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|Machine learning and|
Labeled data is a group of samples that have been tagged with one or more labels. Labeling typically takes a set of unlabeled data and augments each piece of that unlabeled data with meaningful tags that are informative. For example, labels might indicate whether a photo contains a horse or a cow, which words were uttered in an audio recording, what type of action is being performed in a video, what the topic of a news article is, what the overall sentiment of a tweet is, whether the dot in an x-ray is a tumor, etc.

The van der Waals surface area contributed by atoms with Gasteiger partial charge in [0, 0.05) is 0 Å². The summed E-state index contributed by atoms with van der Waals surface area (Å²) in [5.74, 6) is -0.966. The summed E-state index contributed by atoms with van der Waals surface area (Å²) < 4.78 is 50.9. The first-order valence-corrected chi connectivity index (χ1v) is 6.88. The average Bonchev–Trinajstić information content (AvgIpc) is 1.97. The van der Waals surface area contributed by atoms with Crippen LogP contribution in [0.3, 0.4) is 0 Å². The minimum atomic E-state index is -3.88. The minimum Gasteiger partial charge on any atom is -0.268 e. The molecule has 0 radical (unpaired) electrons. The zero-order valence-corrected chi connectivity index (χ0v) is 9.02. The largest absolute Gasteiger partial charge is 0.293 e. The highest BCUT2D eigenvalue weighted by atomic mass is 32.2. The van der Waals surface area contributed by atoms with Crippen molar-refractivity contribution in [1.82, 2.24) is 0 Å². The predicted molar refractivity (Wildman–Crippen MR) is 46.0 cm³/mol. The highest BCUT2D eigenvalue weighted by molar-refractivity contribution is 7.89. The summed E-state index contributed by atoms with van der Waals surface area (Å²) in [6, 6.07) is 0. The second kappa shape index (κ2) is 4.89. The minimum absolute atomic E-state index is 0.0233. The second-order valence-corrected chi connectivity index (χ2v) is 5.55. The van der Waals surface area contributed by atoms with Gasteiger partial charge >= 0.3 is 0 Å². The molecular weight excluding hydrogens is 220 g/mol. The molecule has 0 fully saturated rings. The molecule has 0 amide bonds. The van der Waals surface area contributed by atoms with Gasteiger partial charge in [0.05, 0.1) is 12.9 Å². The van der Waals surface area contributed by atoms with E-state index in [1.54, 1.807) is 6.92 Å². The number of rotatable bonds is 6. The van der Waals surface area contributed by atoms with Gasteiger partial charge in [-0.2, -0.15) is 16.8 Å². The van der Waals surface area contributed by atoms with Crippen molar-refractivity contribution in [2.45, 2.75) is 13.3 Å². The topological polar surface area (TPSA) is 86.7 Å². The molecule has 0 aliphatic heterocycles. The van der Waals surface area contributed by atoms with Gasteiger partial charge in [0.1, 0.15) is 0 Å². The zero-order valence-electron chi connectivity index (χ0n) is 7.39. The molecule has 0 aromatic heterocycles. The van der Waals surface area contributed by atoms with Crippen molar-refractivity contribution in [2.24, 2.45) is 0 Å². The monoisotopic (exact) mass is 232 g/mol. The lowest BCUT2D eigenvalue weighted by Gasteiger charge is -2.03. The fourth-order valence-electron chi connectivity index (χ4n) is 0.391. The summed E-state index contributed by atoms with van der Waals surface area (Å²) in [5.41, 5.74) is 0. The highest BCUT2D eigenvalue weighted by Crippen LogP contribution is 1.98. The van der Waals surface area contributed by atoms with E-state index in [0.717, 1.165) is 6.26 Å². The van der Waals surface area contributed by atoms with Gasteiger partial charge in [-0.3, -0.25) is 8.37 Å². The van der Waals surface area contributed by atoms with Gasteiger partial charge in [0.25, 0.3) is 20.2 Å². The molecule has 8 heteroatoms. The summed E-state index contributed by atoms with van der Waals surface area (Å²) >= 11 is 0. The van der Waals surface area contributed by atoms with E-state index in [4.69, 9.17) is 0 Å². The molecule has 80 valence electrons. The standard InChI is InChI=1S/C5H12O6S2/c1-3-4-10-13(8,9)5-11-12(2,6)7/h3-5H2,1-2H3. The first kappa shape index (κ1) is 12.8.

Labels can be obtained by asking humans to make judgments about a given piece of unlabeled data (e.g., "Does this photo contain a horse or a cow?"), and are significantly more expensive to obtain than the raw unlabeled data.
After obtaining a labeled dataset, machine learning models can be applied to the data so that new unlabeled data can be presented to the model and a likely label can be guessed or predicted for that piece of unlabeled data.
- Johnson, Leif. "What is the difference between labeled and unlabeled data?", Stack Overflow, 4 October 2013. Retrieved on 13 May 2017. This article incorporates text by lmjohns3 available under the CC BY-SA 3.0 license.